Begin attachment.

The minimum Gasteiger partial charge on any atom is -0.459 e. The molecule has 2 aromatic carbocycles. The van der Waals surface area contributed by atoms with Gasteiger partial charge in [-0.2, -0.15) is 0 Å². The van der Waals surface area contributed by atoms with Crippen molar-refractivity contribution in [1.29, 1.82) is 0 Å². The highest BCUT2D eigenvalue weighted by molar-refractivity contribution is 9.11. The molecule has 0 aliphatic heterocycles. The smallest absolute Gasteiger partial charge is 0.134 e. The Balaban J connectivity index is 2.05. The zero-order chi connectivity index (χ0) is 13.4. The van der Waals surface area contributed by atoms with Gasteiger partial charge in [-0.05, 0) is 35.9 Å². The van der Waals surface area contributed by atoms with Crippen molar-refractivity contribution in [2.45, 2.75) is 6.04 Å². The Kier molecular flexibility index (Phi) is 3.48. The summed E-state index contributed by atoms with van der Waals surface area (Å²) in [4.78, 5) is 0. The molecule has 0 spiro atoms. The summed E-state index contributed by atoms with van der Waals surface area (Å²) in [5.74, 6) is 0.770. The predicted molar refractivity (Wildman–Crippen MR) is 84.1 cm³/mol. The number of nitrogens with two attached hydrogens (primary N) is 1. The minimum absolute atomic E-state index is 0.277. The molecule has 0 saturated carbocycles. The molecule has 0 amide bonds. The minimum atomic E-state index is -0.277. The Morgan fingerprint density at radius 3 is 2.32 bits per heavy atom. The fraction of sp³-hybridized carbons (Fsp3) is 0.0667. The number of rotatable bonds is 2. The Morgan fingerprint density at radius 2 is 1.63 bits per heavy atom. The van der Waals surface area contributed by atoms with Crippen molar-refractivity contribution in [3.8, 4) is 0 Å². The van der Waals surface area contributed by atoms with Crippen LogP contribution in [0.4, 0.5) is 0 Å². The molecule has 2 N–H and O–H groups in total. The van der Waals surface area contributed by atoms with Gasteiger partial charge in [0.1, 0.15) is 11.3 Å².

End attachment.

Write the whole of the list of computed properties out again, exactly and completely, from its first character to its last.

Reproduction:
The minimum Gasteiger partial charge on any atom is -0.459 e. The molecule has 2 aromatic carbocycles. The van der Waals surface area contributed by atoms with Gasteiger partial charge in [-0.2, -0.15) is 0 Å². The van der Waals surface area contributed by atoms with Crippen molar-refractivity contribution in [1.29, 1.82) is 0 Å². The highest BCUT2D eigenvalue weighted by molar-refractivity contribution is 9.11. The molecule has 0 aliphatic heterocycles. The smallest absolute Gasteiger partial charge is 0.134 e. The Balaban J connectivity index is 2.05. The zero-order chi connectivity index (χ0) is 13.4. The van der Waals surface area contributed by atoms with Gasteiger partial charge in [-0.05, 0) is 35.9 Å². The van der Waals surface area contributed by atoms with Crippen molar-refractivity contribution in [2.45, 2.75) is 6.04 Å². The Kier molecular flexibility index (Phi) is 3.48. The summed E-state index contributed by atoms with van der Waals surface area (Å²) in [4.78, 5) is 0. The molecule has 0 spiro atoms. The summed E-state index contributed by atoms with van der Waals surface area (Å²) in [5.74, 6) is 0.770. The predicted molar refractivity (Wildman–Crippen MR) is 84.1 cm³/mol. The number of nitrogens with two attached hydrogens (primary N) is 1. The minimum absolute atomic E-state index is 0.277. The molecule has 0 saturated carbocycles. The molecule has 0 amide bonds. The minimum atomic E-state index is -0.277. The Morgan fingerprint density at radius 3 is 2.32 bits per heavy atom. The fraction of sp³-hybridized carbons (Fsp3) is 0.0667. The number of rotatable bonds is 2. The Morgan fingerprint density at radius 2 is 1.63 bits per heavy atom. The van der Waals surface area contributed by atoms with Crippen molar-refractivity contribution in [3.8, 4) is 0 Å². The van der Waals surface area contributed by atoms with Crippen LogP contribution in [0.4, 0.5) is 0 Å². The molecule has 2 N–H and O–H groups in total. The van der Waals surface area contributed by atoms with Gasteiger partial charge in [0.1, 0.15) is 11.3 Å².